Citation. 487 U.S. 654, 108 S.Ct. 2597, 101 L.Ed.2d 569 (1988).
Olson, the Assistant Attorney General for the Office of Legal Counsel, had given false and misleading testimony before Congress. Pursuant to the Ethics in Government Act, the Attorney General initiated an investigation which led to the Special Division’s appointment of Morrison as independent counsel. Olson alleged that the appointment of independent counsel violated the Constitution.
Congress may enact provisions with for-cause removal restrictions on inferior officers so long as the restrictions do not impede the President to perform his constitutional duties.
In response to Watergate, Congress enacted the Ethics in Government Act. The Act allowed for the appointment of an independent counsel to investigate high ranking government officials. If the Attorney General suspected a high ranking government official of violating a federal criminal law, the Act required him to investigate. If he determined that further investigation or a potential prosecution was warranted, he would report to the court created by the Act (the Special Division) for the court to appoint independent counsel. The Act authorized the independent counsel to “exercise all investigative and prosecutorial functions and powers of the Department of Justice [and] the Attorney General. . . .” The Act provided for congressional oversight, requiring the independent counsel to intermittently report his activities to Congress. The independent counsel was to be removed only by the Attorney General and “only for good cause.” Otherwise, the independent counsel’s tenure was to last until his investigation was complete. If the Special Division concluded that the investigation was complete, they too could terminate the office.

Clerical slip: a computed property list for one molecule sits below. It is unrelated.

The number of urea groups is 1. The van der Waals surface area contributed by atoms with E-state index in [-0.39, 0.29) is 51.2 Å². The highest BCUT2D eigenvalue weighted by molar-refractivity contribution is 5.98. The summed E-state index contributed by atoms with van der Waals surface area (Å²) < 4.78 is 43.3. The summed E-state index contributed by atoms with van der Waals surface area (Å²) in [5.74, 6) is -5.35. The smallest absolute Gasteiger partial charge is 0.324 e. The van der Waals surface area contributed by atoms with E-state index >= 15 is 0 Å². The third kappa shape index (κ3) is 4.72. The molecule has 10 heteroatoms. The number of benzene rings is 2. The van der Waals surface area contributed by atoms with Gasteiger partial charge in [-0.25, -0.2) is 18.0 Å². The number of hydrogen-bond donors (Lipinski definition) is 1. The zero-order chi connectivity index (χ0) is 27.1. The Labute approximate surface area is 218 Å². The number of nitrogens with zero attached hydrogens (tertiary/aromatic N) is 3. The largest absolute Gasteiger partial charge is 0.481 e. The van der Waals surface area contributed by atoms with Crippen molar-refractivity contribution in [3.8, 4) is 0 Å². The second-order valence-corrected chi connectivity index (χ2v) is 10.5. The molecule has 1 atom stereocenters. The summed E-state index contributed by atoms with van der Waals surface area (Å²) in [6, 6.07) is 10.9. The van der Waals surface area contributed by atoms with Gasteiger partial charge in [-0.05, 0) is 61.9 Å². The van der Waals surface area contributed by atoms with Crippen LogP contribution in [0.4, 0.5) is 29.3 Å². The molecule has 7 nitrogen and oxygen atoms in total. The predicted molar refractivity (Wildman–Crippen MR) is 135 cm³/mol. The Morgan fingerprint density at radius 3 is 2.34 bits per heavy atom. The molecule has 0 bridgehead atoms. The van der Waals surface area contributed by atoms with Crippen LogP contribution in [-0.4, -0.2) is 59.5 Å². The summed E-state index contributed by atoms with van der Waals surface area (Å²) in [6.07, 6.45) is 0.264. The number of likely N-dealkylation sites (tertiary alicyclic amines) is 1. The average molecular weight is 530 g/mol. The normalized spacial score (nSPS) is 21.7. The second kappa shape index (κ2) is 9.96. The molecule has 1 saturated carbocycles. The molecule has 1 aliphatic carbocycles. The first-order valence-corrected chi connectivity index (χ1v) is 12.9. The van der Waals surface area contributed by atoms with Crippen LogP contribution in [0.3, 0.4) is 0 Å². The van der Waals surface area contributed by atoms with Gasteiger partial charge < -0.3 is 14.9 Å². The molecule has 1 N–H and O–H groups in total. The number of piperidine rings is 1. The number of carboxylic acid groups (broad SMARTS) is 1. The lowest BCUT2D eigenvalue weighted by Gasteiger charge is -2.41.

Olson, the Assistant Attorney General for the Office of Legal Counsel, had given false and misleading testimony before Congress. Pursuant to the Act, the Attorney General initiated an investigation which led to the Special Division’s appointment of Morrison as independent counsel. Olson alleged that the appointment of independent counsel violated the Constitution.
(1) Whether the independent counsel provisions of the Act violated the Appointments Clause.
(2) Whether the powers vested in the Special Division by the Act violated Article III of the Constitution.
(3) Whether the Act violated principles of separation of powers. More specifically, whether the Attorney General’s power to remove the independent counsel only for good cause interfered with the President’s power, and whether the Act impermissibly reduced the President’s ability to control the independent counsel’s prosecutorial powers.
CHIEF JUSTICE REHNQUIST holding: (1) No, the Act did not violate the Appointments Clause.
(2) No, because Congress, under the Appointments Clause, vested the Special Division with the power to appoint the independent counsel, the Special Division could also define the independent counsel’s jurisdiction.
(3) No, the Act did not interfere with the duties assigned to the Executive Branch.
Scalia took a more originalist approach to the separation of powers issues and would have struck down the Act. He reasoned that the Act must be invalidated if the Court answered affirmatively to two questions: “(1) Is the conduct of a criminal prosecution the exercise of a purely executive power? (2) Does the statute deprive the President of the United States of exclusive control over the exercise of that power?” The Court answered yes to both, but nonetheless upheld the Act. In his view, the Court should not examine “how much the statute reduces presidential control.” If the statute reduces the power at all, the statute is unconstitutional. Moreover, Morrison was not an inferior officer because she was not subordinate to any member of the Executive Branch. Therefore, only the President could have appointed her..